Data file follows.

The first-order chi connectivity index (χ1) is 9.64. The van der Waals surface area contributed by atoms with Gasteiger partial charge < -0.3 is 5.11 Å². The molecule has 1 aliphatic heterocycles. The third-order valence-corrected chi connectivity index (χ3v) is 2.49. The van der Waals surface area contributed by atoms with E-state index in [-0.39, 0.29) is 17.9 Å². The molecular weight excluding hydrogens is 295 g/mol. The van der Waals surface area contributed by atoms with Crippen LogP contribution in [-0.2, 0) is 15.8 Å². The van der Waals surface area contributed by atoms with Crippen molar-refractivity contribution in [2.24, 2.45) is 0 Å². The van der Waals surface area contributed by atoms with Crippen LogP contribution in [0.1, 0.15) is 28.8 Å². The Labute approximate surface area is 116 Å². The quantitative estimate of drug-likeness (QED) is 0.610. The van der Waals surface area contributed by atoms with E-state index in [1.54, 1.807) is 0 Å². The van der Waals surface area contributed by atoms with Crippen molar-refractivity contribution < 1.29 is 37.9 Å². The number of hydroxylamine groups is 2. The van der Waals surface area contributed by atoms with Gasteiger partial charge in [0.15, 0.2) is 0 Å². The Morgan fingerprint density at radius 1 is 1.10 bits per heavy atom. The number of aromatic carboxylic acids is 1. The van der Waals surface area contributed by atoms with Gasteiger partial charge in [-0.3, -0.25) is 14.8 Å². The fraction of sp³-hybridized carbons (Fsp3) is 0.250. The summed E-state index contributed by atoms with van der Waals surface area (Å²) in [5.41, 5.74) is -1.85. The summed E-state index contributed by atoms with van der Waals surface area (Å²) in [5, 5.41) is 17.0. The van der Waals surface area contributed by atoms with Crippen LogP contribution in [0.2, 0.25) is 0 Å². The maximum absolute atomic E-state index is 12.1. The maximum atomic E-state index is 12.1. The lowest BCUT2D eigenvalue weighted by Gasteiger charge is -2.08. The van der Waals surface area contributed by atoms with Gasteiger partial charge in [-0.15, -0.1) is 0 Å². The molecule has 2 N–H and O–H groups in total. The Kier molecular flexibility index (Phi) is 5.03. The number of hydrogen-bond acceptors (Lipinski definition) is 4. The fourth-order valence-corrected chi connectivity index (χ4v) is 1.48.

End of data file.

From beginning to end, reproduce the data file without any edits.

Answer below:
The first-order chi connectivity index (χ1) is 9.64. The van der Waals surface area contributed by atoms with Gasteiger partial charge < -0.3 is 5.11 Å². The molecule has 1 aliphatic heterocycles. The third-order valence-corrected chi connectivity index (χ3v) is 2.49. The van der Waals surface area contributed by atoms with E-state index in [-0.39, 0.29) is 17.9 Å². The molecular weight excluding hydrogens is 295 g/mol. The van der Waals surface area contributed by atoms with Crippen LogP contribution in [-0.2, 0) is 15.8 Å². The van der Waals surface area contributed by atoms with Crippen molar-refractivity contribution in [2.24, 2.45) is 0 Å². The van der Waals surface area contributed by atoms with Crippen LogP contribution in [0.1, 0.15) is 28.8 Å². The Labute approximate surface area is 116 Å². The quantitative estimate of drug-likeness (QED) is 0.610. The van der Waals surface area contributed by atoms with E-state index in [1.54, 1.807) is 0 Å². The van der Waals surface area contributed by atoms with Crippen molar-refractivity contribution < 1.29 is 37.9 Å². The number of hydroxylamine groups is 2. The van der Waals surface area contributed by atoms with Gasteiger partial charge in [0.15, 0.2) is 0 Å². The Morgan fingerprint density at radius 1 is 1.10 bits per heavy atom. The number of aromatic carboxylic acids is 1. The van der Waals surface area contributed by atoms with Gasteiger partial charge in [-0.3, -0.25) is 14.8 Å². The fraction of sp³-hybridized carbons (Fsp3) is 0.250. The summed E-state index contributed by atoms with van der Waals surface area (Å²) in [5.41, 5.74) is -1.85. The summed E-state index contributed by atoms with van der Waals surface area (Å²) in [5, 5.41) is 17.0. The van der Waals surface area contributed by atoms with Crippen LogP contribution in [0.2, 0.25) is 0 Å². The maximum absolute atomic E-state index is 12.1. The maximum atomic E-state index is 12.1. The lowest BCUT2D eigenvalue weighted by Gasteiger charge is -2.08. The van der Waals surface area contributed by atoms with Gasteiger partial charge in [-0.15, -0.1) is 0 Å². The molecule has 2 N–H and O–H groups in total. The Kier molecular flexibility index (Phi) is 5.03. The number of hydrogen-bond acceptors (Lipinski definition) is 4. The fourth-order valence-corrected chi connectivity index (χ4v) is 1.48.